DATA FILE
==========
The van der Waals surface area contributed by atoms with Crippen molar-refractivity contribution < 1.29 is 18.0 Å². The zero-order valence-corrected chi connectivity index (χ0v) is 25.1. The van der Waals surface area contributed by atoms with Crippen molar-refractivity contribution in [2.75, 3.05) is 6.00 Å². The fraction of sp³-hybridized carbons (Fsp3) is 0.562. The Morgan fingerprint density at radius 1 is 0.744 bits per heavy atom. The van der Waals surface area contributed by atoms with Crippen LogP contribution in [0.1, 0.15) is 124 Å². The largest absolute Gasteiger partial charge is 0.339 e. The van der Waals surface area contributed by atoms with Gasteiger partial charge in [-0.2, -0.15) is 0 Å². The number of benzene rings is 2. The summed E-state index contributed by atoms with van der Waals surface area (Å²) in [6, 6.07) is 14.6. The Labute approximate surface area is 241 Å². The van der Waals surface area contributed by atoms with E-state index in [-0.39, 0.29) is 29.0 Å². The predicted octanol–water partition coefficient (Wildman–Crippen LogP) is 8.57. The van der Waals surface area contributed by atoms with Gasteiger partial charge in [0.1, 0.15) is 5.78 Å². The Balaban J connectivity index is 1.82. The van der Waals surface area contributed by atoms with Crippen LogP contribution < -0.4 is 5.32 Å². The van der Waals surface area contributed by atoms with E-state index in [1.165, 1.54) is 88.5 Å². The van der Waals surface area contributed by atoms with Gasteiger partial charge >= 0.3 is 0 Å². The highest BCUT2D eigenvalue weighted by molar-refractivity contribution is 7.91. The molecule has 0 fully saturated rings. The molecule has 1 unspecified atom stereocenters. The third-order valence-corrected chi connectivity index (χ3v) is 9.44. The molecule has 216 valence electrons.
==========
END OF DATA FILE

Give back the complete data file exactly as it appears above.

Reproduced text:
The van der Waals surface area contributed by atoms with Crippen molar-refractivity contribution < 1.29 is 18.0 Å². The zero-order valence-corrected chi connectivity index (χ0v) is 25.1. The van der Waals surface area contributed by atoms with Crippen molar-refractivity contribution in [2.75, 3.05) is 6.00 Å². The fraction of sp³-hybridized carbons (Fsp3) is 0.562. The Morgan fingerprint density at radius 1 is 0.744 bits per heavy atom. The van der Waals surface area contributed by atoms with Crippen LogP contribution in [0.1, 0.15) is 124 Å². The largest absolute Gasteiger partial charge is 0.339 e. The van der Waals surface area contributed by atoms with Gasteiger partial charge in [-0.2, -0.15) is 0 Å². The number of benzene rings is 2. The summed E-state index contributed by atoms with van der Waals surface area (Å²) in [6, 6.07) is 14.6. The Labute approximate surface area is 241 Å². The van der Waals surface area contributed by atoms with E-state index in [-0.39, 0.29) is 29.0 Å². The predicted octanol–water partition coefficient (Wildman–Crippen LogP) is 8.57. The van der Waals surface area contributed by atoms with Gasteiger partial charge in [0.1, 0.15) is 5.78 Å². The Balaban J connectivity index is 1.82. The van der Waals surface area contributed by atoms with Crippen LogP contribution < -0.4 is 5.32 Å². The van der Waals surface area contributed by atoms with E-state index in [1.165, 1.54) is 88.5 Å². The van der Waals surface area contributed by atoms with Gasteiger partial charge >= 0.3 is 0 Å². The highest BCUT2D eigenvalue weighted by molar-refractivity contribution is 7.91. The molecule has 0 fully saturated rings. The molecule has 1 unspecified atom stereocenters. The third-order valence-corrected chi connectivity index (χ3v) is 9.44. The molecule has 216 valence electrons.